My War Belt Version 4.

I'll warn you up front.  This seems like a long post.  I read that we should not just post pics but actually talk about why we are running the gear and how it's performing.  So I'm trying to honor that.  If it's too much, just let me know.

This is my current war belt, Version 4.  This was more like an overhaul though than introducing some improvements to the previous "base system".  That base system was sold on the E&E and is long gone.  The war belt has been a work in progress, for about the past 3 years.  I started out with a double lined scuba belt, AustriAlpin buckles,  with some kydex double mag holders and a holster from TR_Holsters (Very solid kydex holster maker.)  But it didn't take long to discover that did not accomplish what I wanted in a war belt.  Initially I  wanted PALS webbing like my chest rigs had.   Makes sense right?  So  Version 2 was an HGSI Sure Grip. Plenty of PALS, but I didn't like how wide it was, it would ride up when I ran  a lot.  So did Version 3 which was a scaled down HGSI Slim Grip.  I liked the compactness initially, but I had issues keeping my pouches firmed up to the belt.  Could have ran zip ties, maybe should have, but I wanted to try another option.  I gathered some reliable intel from my sources and that's how I arrived at Version 4.   I did have some input from a friend who lived and breathed this stuff for many years while deployed as a SOCM.  He's a great resource when planning all my battle rattle out.

So let's get on with it.

1. Belt:  G-Code Operators belt.  Two piece belt. It has an inner belt with Velcro hook on the outside. I pulled off the metal ITW Nexus G-hook and replaced it with the ITW GTSR closures because I like the way it fastens, a very common fastener.   Any belt with hook Velcro will work with the outer belt, given similar sizing.  I have an old Oakley belt with Velcro hook and works well also.   The outer belt is slotted, which work really great for securing pouches.   This is really my preferred setup.  I like how the outer belt stays secured to the inner belt.  When running the Sure Grip or Slim Grip, after enough running and dropping on the ground, the war belt would ride up a little.  That would start causing issues with the distance of my pistol from my chest rig if I was wearing on.  When I first got the belt, I wished the inner belt was something I would be more prone to wear on a daily basis, but there's nothing fancy or pretty.  I'm good with that, but I recognize it would be nice to have an EDC type belt, where I could slap on my War Belt and be armed and loaded in seconds.   Well I actually had an old Oakley belt that had Velcro loop hook on the outside.  So that solved that problem.  Some days when I head out to the range, I just grab the belt and fasten it.  I don't have to swap out belts.  I could see the value in that for someone deployed who on QRF, needs to kit up quickly.  Grab the belt, fasten the cobra buckle and its locked onto your Oakley or whatever pants belt with velcro. .

Moving on to what's on the belt.

1. Overall picture:  War belt with Velcro inner belt w/ ITW GTSR buckles. (As shown in the insert pic.)   Moving left to right

War Belt

1. Carabiner to secure danglers (gloves, earpro, 6 pack of Shiner or any other purpose)

2. Tactical Tailor triple pistol mag pouch.  During the journey from V2 to V4, I tried a few different mag pouches.  I kept going back to Tactical Tailor. I did try some open top mag pouches, but found I didn't have a lot of time different in mag changes, with the open top bungee.  Also since my Glock mags have a sloped baseplate, the retention cord would often slip off when I was running around.  The last pouch I tried was the Emdom 6o4 pouch.  They call it the 6o4 pouch because it can hold 6 single stacks or 4 double stacks mags.  The problem I ran into was twofold.  One, it was a major pain in the ass to get 4 double stack mags loaded. There is a piece of cordura that separates the front and rear mags and I found often that 'divider' would get scrunched up and not allow the mag to be inserted quickly, it was definitely not a one hand operation.  Also, at least while new the mags did not release freely in the 6o4. I'm sure over time the fabric will stretch a little, but honestly, it didn't take me that long before I knew this was not the pouch I wanted.   I went with the TT 3 mag shingle and never looked back.   In spite of the popularity of open top pouches  and the high quality pouches like ESSTAC for example I chose to go with what I am most comfortable using and what secured my pouches best. I can fold the flap to the inside on one or two mags if I need fast mag change ability.  All three have KYWI inserts and so I can fold the flap in for rapid access and secure flaps later if moving in the dark or double-timing.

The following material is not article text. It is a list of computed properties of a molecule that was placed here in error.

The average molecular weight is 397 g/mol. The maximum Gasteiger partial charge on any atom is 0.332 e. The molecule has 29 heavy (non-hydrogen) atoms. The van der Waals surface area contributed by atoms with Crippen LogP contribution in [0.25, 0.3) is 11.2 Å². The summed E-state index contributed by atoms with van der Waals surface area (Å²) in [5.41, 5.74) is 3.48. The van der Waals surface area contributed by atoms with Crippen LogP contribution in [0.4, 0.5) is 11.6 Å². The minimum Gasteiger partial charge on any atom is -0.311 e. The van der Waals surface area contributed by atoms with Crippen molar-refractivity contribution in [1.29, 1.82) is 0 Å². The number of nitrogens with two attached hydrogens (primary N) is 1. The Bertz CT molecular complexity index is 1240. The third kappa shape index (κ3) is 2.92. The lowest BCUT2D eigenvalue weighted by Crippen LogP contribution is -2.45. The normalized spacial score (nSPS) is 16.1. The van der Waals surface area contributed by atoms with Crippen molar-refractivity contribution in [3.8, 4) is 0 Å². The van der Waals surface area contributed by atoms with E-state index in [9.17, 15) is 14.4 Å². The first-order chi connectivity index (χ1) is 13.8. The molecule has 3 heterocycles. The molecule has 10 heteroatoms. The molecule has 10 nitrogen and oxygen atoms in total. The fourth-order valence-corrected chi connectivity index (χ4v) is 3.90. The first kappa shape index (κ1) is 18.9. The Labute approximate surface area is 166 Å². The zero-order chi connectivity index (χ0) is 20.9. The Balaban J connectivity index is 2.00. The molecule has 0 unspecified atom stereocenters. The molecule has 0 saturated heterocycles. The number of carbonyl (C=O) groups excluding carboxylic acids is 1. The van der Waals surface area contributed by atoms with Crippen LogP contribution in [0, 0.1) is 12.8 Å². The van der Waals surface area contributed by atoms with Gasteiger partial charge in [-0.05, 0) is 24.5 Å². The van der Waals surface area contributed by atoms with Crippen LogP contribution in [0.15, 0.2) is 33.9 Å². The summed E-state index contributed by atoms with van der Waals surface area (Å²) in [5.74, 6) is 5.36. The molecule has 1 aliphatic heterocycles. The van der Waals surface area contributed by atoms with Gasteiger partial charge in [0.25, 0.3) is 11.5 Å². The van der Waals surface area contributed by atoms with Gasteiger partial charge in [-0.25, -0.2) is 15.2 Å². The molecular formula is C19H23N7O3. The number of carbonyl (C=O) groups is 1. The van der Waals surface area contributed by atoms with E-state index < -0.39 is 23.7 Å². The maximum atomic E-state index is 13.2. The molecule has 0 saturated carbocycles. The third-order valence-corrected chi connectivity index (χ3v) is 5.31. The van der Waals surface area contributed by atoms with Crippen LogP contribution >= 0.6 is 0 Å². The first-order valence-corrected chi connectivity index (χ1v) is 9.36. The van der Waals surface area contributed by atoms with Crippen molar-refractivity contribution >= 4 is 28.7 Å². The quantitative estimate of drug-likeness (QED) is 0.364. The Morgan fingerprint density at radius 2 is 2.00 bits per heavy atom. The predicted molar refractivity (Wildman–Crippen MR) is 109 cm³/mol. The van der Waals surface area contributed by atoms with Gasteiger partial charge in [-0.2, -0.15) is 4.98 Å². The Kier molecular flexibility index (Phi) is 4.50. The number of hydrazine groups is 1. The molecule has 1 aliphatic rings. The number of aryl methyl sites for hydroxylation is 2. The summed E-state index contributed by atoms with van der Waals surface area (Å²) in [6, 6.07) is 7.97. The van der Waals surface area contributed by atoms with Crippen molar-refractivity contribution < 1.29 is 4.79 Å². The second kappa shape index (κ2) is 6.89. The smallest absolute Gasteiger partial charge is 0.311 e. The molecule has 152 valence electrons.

3.  T3 double M4 pouch on a Haley's Drop Panel.  This is a newer HGSI drop panel with the laser cut panel for PALS and incorporates two thigh straps.  This was a risky purchase because I normally do not care for drop legs.  But this isn't too far down my thigh (About pant pocket level) and the two straps really secure it to my leg and absolutely no flopping around.  It works, and it works very well. That's about all I can say.   I've done a lot of running drills with this belt on, and really no movement on the sub-load.  Normally if I had mag pouches on my kit they would be Tactical Tailor, or ESSTAC, but I couldn't get off the shelf what I wanted.  Two single M4 mag pouches in a row.  Most double shingles I found were double M4 mags and I did not want 4 fully loaded 30 rd mags on my thigh.  I already knew of T3, because I've used some of their gear already, specifcally ifak and GP pouches.T3 because they are one of the few reputable gear companies who make a single row M4 mag in a double pouch shingle config.  I had ran some T3 kit before - iFaks and such and knew they were Berry Compliant, owned by veteran.   Interesting tidbit about T3, they are actually located on Coronado.  Right on post with BUD/S and the West Coast SEAL Team.  It thought that was cool and spoke a lot about the company who provides a lot of kit to the military.